The challenging immigration climate under the Trump administration has also impacted the employment-based fifth-category visa, most commonly known as the EB-5 investors visa. This special visa has been around for a while, but it became a hot topic of national interest in the midst of the Great Recession, and that interest has been rekindled over the last two years.
In essence, the EB-5 program seeks to promote foreign investment and business growth. Some people call it the “million-dollar visa” because that specific amount of money is one of the investment requirements. However, foreign investors who inject $500,000 and create 12 new jobs in a targeted employment area are also eligible. Although EB-5 visas focus on investment and job creation, they clearly serve an immigration purpose, since approved applicants, as well as their spouses and dependent children, receive green cards and the prospect of applying for naturalization benefits five years down the line.
EB-5 visas have been the subject of great controversy. The program was supposed to have been suspended this year amid political pressure from both anti-immigration advocates and critics who believe White House staff—in particular, the President’s daughter and son-in-law—may have facilitated EB-5 visas for preferred Chinese investors. Despite the contentious political interests, there has not yet been a suspension of the EB-5 visa. San Diego investors should be aware that the program has been extended until December 5th. Here are a few aspects of this program that prospective applicants should become familiar with:
- This is not a “buy a second passport” program like the ones some Caribbean island nations offer to wealthy foreigners. Real investments must be made, business plans must be executed, and jobs must be created.
- With the above in mind, applicants should know the funds they put to work in the U.S. will carry some level of risk, just as with any other investment. The American economy is very strong, but this doesn’t guarantee business success. Should the business fail because of an economic downturn, poor management, or bad luck, applicants don’t have to worry about their immigration status being compromised. In other words, business success isn’t a requirement.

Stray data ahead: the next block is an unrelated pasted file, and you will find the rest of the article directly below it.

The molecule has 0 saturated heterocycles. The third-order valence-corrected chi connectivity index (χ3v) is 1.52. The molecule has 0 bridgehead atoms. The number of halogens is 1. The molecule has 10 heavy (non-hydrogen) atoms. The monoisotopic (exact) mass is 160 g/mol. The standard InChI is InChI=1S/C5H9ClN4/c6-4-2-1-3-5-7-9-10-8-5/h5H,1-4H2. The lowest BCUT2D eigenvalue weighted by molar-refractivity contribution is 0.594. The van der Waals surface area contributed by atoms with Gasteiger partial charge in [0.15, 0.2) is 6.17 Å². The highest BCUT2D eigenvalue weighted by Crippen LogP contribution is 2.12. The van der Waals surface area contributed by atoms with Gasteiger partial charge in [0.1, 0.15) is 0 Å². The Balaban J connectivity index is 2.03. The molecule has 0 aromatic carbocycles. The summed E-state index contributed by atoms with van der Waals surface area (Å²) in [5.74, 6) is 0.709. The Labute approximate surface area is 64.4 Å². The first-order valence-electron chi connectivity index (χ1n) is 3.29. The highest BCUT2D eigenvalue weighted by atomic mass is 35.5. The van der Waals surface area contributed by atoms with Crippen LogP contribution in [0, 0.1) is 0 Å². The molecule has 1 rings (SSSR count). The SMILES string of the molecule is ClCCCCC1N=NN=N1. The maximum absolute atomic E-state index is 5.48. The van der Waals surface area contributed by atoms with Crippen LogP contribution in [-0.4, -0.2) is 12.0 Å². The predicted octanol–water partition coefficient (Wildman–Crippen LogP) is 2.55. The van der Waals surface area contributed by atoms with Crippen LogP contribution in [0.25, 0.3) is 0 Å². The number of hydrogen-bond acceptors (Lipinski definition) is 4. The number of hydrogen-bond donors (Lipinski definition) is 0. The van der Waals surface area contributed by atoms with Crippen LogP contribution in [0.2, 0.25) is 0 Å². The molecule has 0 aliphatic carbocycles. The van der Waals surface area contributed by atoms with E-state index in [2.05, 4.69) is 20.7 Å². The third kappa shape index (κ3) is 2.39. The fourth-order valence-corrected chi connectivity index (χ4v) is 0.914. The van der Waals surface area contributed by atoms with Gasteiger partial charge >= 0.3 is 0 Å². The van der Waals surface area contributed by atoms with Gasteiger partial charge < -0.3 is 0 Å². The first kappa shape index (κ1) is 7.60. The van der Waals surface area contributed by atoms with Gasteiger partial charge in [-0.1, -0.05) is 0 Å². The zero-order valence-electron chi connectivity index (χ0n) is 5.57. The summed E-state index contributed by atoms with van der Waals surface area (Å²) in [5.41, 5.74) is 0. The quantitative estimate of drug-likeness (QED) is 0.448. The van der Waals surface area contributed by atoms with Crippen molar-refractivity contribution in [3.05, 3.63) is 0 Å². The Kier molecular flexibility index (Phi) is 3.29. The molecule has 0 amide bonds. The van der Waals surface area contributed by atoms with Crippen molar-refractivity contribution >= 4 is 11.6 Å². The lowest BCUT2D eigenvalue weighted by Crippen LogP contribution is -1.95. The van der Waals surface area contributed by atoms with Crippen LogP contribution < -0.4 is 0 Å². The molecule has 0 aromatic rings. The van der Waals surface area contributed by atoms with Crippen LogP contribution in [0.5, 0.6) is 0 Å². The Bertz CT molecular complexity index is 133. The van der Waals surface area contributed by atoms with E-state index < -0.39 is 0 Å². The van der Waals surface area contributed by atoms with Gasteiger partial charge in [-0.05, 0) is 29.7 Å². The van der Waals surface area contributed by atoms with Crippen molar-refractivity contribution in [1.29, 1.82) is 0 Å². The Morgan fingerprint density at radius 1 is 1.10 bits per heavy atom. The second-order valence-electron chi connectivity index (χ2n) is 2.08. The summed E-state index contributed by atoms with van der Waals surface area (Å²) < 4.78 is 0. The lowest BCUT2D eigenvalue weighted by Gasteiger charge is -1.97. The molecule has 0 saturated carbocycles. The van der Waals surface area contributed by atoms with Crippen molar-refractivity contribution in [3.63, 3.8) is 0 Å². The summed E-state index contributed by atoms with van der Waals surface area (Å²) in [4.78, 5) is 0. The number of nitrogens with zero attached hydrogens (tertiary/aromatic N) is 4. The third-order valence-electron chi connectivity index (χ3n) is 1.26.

- Once EB-5 applicants receive their green cards, they’ll be expected to establish permanent residence in the U.S., which means they cannot spend most of their time out of the country.
- Some aspects of various immigration programs (e.g., family-based visa applications) can be managed by the applicants themselves, but this isn’t possible with the EB-5 program, which must be handled by immigration attorneys. San Diego residents should be aware that in addition to processing the application, econometric studies and other business requirements must be completed, and the legal fees may be higher as a result.
- In light of the current challenges related to the H-1B employment visa program, EB-5 visas are emerging as a potential alternative strategy. H-1B workers who believe their visas won’t be renewed may want to check with their parents and relatives who are in a position to gift them the required funds to apply for the EB-5 program. The advantage in this regard is that admissibility would be easier to establish.
Get in touch with KS Visa Law if you’d like more information on issues dealing with immigration, including EB-5 visas. We specialize in every aspect of immigration law, from naturalization to family-based immigration. Call 858-874-0711 today to schedule an appointment with one of our immigration law experts.